Serbian forces, obviously, took a while to react - they had to move forces from the front in the south in order to fight in the north. By the time these forces had arrived on the 10th, both Subotica and Vrsac had fallen, and the Transylvanians were fighting militias in Kikinda.
Directing most of their efforts against the far more numerous Transylvanians, they managed to slow their advance, even forcing them out of Kikinda temporarily. The small number of troops sent against the Partians managed to slow them down, and even halt them in some spots.
For the next week, the Serbian reinforcements held their lines, more or less - but the Transylvanians opposing them kept increasing in number, as their reserves and militia were moved into place. Partian soldiers did continue to move forward, increasingly backed by Transylvanian forces, occupying Sombor on the 16th.
On the 18th, numbers finally began to tell. Transylvanian troops broke through Serbian defenses in Kikinda, and northeast of the town of Sečanj. By the 23rd, pincers moving south and northwest from Kikinda had met up with the attack from Sečanj, and Partian troops, respectively.
In both places, detachments of Serbian troops were pocketed, at the towns of Senta and Torak. These would surrender three days later.
Farther south, from bases near the Transylvanian city of Orșova, Transylvanian troops, with backing from Rhodopian and Transylvanian watercraft, made a crossing of the Danube on the 25th. While they managed to land successfully, and secure their positions, Serbian forces managed to hold them there, using the forested and hilly terrain to their advantage.
Partian forces managed to continue going southward, taking the town of Sivac on the 19th, Kula on the 22nd, and Vrbas on the 24th. By then, Transylvanian troops had reached their positions from the east, and joined their movement southward.
On the 25th, Transylvanian forces moved into the city of Zrenjanin, with their armored units leading the way. By the 30th, they had secured it, and continued westward, toward the fighting the was erupting around Novi Sad. The armored units, however, moved southward, to expel the last Serbian troops north of the Danube. At the city of Pančevo, several companies of Serbian infantry held out for several days, delaying the Transylvanians significantly. They would surrender on the 4th.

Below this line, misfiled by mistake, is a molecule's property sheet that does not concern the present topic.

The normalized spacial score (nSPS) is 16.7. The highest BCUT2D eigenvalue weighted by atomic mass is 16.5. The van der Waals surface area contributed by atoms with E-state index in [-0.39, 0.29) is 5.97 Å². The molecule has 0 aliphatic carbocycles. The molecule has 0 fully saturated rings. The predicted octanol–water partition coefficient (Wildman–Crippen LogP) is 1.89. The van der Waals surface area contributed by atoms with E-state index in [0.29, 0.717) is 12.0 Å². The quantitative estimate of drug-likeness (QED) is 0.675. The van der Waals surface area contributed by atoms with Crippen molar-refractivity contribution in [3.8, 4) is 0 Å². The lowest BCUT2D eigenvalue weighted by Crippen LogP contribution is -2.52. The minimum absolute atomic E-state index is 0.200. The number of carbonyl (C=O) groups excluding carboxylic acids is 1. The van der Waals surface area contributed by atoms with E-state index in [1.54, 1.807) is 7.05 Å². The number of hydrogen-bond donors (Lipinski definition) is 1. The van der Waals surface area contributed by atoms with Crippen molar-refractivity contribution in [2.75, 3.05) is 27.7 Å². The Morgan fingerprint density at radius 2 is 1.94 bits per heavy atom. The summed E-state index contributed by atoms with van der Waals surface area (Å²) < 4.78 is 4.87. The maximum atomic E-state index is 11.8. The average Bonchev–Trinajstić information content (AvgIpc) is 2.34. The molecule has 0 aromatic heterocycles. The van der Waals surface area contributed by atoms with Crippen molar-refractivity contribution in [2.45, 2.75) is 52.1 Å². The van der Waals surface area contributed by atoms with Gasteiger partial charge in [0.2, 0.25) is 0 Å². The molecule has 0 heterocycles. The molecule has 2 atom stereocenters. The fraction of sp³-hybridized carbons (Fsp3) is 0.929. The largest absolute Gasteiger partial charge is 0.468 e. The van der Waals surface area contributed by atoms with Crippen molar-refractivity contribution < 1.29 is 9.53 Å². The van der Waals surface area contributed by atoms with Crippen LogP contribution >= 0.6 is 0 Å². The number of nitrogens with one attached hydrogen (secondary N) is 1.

On April 27th, Partian troops captured the city of Temerin, twelve miles from Novi Sad. Yet the next day they encountered their toughest resistance yet, when they ran into blockades two miles south of Temerin. The Serbs, apparently being somewhat desperate, had moved civilians from Novi Sad to build defense works, and called all of the adult men in the city to its defense, doubling their troop numbers in the area.
Still, these were only armed civilians - not even militia. The advance continued, taking the town of Bački Jarak on the 29th, though with a lot more casualties than had been the case previously. Transylvanian forces, with the aid of allied riverboats, crossed the Tiza on May 2nd following their capture of Zrenjanin, hurling themselves into the right flank of the Serbs at Budisava a day later.
With this shock, even the increased numbers the Serbs had were not enough, and they were forced back to Novi Sad by the 5th.
At the same time, wishing to break the stalemate in the area, Transylvanian troops made another crossing of the Danube, this time east of the city of Orșova. Directed against the town of Kladovo, and behind Serbian lines, it met with success: Serbian commanders had not seen any river transports move away from Orșova, so the move came as a surprise. Combined with an attack by their forces held up in the forests nearby, Serbian forces were sent packing.
Moving slowly at first, the advance soon sped up as Serbian units began to surrender. By the 10th, they had advanced to just north of the city of Negotin, where they met up with Rhodopian forces, and wheeled westward. These troops would join with more troops north of Bor on the 13th, and join up with the main body of Macedonian troops in the town of Jagodina on the 16th. A small detachment would go north along the Danube, securing its southern bank up to the town of Golubac.
From there, they continued to the Serbian capital of Kragujevac, enveloping the city on the 18th, and surrounding it a day later when more Transylvanians arrived from the north. Almost immediately, they began to fire artillery rounds into the city core from their high ground south of the city.
Partian troops reached the Danube west of Novi Sad on May 7th, while Transylvanian forces began to move into the city itself from the east. The next day, they seized a bridge southeast of the city, and started to move toward the opposite bank of the Danube from Novi Sad. Transylvanian armor continued southward, through almost non-existent Serbian forces, in the direction of the ruins of Belgrade.